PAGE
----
We arrived last night around 9:30PM. 12 hours of travel time which for Melanie was quite cushy in a seat all to herself in the front of an SUV. For the three of us crammed into the back seat with minimal air conditioning and leather seats that were not so great at absorbing leg and butt sweat…less enjoyable.
We made it though. The roads from El Salvador were passable. Better than the road from Antigua. We crossed with ease into Honduras and were on brand new paved roads all the way to Choluteca. For these being poor countries, This was some really nice road. The driver was able to explain to us that we would soon come across muchas bachas. With some hand waving and animation, we understood he meant bumpy.
The other side of Choluteca, and all the way to the Nicaraguan border…bachas we now know means pothole. Not little ones, but big ass ones. Pequena piscina, or a small pool. Our driver didnt speak any english again and we were 4 travelers in the car trying to understand and get our point across…me being the strongest Spanish speaker…also armed with an offline translator. I am not a Spanish speaker.
So many hours of dodging and weaving through the holey roads, first in the day, then in the rain with lightning in the distance, then at night. Vehicles on the roads with no tail lights. Pedestrians without reflective gear. Bicycles and motorcycles all without lights…it is amazing at how people survive on these roads with all the fast and erratic drivers navigating the roads.
We made it to the Nicaraguan border and after already doing three of these crossings with no problem…the last should be easy. Nope. We arrive. The bags have to come out of the car to be scanned. We are also asked to pay an additional entrance fee, even though we already paid our driver…who was now no where to be found. Our 4 passports went to a lady and she disappeared into a back room.
Que pasa? 10 minutes goes by and we are still standing there, now with our bags, no passports, and as many mosquitoes in the place as there were idle customs agents probably playing candy crush or watching cat videos on their phones. Another 5 minutes and our driver shows up again. He tells us it might be an hour for them to grant permission for all of us to enter the country. This is strange, and the Kiwi girl with us is becoming irate saying she has never encountered this kind of slowness before and how unacceptable it all was.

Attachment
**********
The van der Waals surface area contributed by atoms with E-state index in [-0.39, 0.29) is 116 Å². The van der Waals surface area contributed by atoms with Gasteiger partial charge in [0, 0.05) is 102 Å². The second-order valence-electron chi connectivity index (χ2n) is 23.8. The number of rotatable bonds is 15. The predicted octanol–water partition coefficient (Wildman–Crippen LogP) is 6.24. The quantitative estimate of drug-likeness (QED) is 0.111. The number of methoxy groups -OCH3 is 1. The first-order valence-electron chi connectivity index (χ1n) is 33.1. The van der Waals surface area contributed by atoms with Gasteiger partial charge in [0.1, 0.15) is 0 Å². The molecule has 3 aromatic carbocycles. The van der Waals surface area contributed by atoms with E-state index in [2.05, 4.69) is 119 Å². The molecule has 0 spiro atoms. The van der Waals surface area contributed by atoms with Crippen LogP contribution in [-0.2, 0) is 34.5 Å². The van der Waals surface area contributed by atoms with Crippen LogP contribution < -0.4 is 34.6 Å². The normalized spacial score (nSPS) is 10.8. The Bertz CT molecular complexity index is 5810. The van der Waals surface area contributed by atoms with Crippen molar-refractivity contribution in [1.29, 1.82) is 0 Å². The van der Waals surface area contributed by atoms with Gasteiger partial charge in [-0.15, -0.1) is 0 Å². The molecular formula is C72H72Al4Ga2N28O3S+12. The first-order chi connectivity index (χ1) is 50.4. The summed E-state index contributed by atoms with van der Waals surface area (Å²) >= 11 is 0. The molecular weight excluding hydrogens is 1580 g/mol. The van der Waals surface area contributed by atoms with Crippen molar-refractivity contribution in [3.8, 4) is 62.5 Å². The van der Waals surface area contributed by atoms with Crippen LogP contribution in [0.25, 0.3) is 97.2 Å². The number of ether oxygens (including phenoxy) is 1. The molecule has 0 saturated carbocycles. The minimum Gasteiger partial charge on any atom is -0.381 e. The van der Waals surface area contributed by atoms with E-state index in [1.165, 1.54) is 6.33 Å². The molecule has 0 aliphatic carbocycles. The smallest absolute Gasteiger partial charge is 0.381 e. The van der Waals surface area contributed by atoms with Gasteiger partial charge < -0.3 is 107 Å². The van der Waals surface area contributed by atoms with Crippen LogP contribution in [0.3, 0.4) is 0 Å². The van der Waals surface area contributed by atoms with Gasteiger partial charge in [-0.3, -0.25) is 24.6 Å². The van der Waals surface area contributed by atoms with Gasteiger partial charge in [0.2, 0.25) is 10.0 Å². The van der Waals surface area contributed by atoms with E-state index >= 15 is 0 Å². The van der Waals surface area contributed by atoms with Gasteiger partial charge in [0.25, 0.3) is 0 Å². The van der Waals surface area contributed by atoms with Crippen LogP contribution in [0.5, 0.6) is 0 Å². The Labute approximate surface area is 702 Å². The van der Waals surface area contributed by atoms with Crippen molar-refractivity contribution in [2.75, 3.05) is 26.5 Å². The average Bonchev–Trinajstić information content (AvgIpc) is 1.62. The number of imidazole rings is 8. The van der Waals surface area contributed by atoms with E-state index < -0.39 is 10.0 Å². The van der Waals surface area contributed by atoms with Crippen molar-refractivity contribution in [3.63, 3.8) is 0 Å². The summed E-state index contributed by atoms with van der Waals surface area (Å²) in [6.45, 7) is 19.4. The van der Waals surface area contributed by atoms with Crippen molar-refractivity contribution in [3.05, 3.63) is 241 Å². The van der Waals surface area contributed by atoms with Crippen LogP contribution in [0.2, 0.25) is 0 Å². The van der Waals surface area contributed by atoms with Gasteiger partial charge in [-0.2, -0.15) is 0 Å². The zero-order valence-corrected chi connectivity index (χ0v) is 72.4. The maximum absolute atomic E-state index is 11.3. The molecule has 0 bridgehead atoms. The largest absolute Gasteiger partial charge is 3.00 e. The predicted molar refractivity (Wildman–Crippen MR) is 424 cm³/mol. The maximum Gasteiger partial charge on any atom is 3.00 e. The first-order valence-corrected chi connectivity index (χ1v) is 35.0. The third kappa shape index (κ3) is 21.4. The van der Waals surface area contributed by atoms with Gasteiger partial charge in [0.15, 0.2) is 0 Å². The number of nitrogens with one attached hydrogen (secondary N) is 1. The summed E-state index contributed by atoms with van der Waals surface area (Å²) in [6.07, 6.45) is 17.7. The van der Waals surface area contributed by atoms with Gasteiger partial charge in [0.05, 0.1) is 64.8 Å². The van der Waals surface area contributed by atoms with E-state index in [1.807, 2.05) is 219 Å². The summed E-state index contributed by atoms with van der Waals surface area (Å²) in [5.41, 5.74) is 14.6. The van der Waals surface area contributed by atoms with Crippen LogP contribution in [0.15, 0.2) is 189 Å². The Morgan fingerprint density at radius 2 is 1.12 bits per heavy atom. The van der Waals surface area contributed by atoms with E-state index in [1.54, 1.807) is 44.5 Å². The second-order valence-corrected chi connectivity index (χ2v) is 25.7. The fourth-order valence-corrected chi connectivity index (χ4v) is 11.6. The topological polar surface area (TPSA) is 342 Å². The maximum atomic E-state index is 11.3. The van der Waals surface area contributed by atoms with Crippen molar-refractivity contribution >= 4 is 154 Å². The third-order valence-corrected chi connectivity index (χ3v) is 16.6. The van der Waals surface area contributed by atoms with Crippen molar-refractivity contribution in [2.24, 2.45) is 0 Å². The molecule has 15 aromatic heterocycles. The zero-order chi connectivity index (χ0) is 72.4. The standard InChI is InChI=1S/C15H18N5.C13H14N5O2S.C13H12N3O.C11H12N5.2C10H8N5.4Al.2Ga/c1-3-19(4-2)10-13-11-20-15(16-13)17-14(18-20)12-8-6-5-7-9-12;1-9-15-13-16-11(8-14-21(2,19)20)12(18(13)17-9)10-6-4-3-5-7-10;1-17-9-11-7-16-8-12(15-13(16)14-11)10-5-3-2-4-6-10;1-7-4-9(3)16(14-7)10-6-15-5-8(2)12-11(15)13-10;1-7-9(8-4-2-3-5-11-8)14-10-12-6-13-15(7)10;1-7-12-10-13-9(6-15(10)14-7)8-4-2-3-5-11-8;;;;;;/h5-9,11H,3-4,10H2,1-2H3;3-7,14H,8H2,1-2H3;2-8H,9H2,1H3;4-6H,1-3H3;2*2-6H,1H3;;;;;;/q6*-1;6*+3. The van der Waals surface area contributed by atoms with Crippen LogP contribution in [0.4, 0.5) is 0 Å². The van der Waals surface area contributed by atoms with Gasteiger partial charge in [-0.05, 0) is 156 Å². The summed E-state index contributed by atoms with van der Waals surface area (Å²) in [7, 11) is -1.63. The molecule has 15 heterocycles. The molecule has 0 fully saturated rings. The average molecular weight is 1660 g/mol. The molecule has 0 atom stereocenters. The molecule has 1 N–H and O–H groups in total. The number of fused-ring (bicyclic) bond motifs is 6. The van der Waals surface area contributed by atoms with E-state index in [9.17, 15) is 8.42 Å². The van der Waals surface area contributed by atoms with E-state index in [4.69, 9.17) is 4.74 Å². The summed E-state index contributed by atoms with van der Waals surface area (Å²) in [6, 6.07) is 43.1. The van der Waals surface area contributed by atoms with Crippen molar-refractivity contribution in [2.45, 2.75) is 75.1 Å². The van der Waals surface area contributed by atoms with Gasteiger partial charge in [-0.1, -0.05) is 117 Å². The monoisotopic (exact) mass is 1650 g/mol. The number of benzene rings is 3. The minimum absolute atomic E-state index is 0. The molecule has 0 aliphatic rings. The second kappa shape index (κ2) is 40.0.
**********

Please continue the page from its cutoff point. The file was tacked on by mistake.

6 mosquito bites and 30 minutes later we heard some stamps being firmly impressed on some documents and our driver was able to collect our passports . Vamonos! We were off. 110km per hour down pristine highways with the only slowdowns being for occosional vehicles with no taillights and we made it to our Airbnb…only 75 minutes after the best case arrival estimate.
The rain started. The street was empty, other than for a toothless, and very helpful, woman who was quick to cross the street and start pounding on doors to get us inside. Guess what, no answer. I traded messages with the guy a day earlier…but no answer. 5 minutes of buzzing the doorbell. The dog inside barking like crazy. No connection to the wifi because they changed the password inside, but not on the airbnb host details. So there we were, on the street, looking to assess what an alternate plan might be.
A couple of girls inside finally got tired of all the racket and came to the door to ask what was up. Upon explaining we had a reservation…they explained the host lady was in Spain. The host guy was no where to be found…and they were only guests, so they were not aware of any details. They of course are not about to let some persistent strangers into their walled compound after dark without good reason as well.
I was able to pull up the airbnb reservation. Mention that Enrique should have been aware of our arrival, and that i was getting no response from either him or his wife…so they let us in. We found our room. We were hungry and thirsty. The listing mentioned cold drinking water and fresh fruit on arrival from a friendly host and we got no host, no fruit, and were told the water from the tap might be drinkable.
Too tired to find other options…we slept. In the morning, Enrique apologized profusely and gave us 20 bucks…essentially making our first free. He mixed up our arrival time went out for the night. My guess is he will get more of an earful from his wife than from us, as this place has stellar reviews.
I apologized a couple times to the scared Norwegian girls this morning. A couple of hangry Canadians just looking to get inside after a long travel day can be a bit daunting.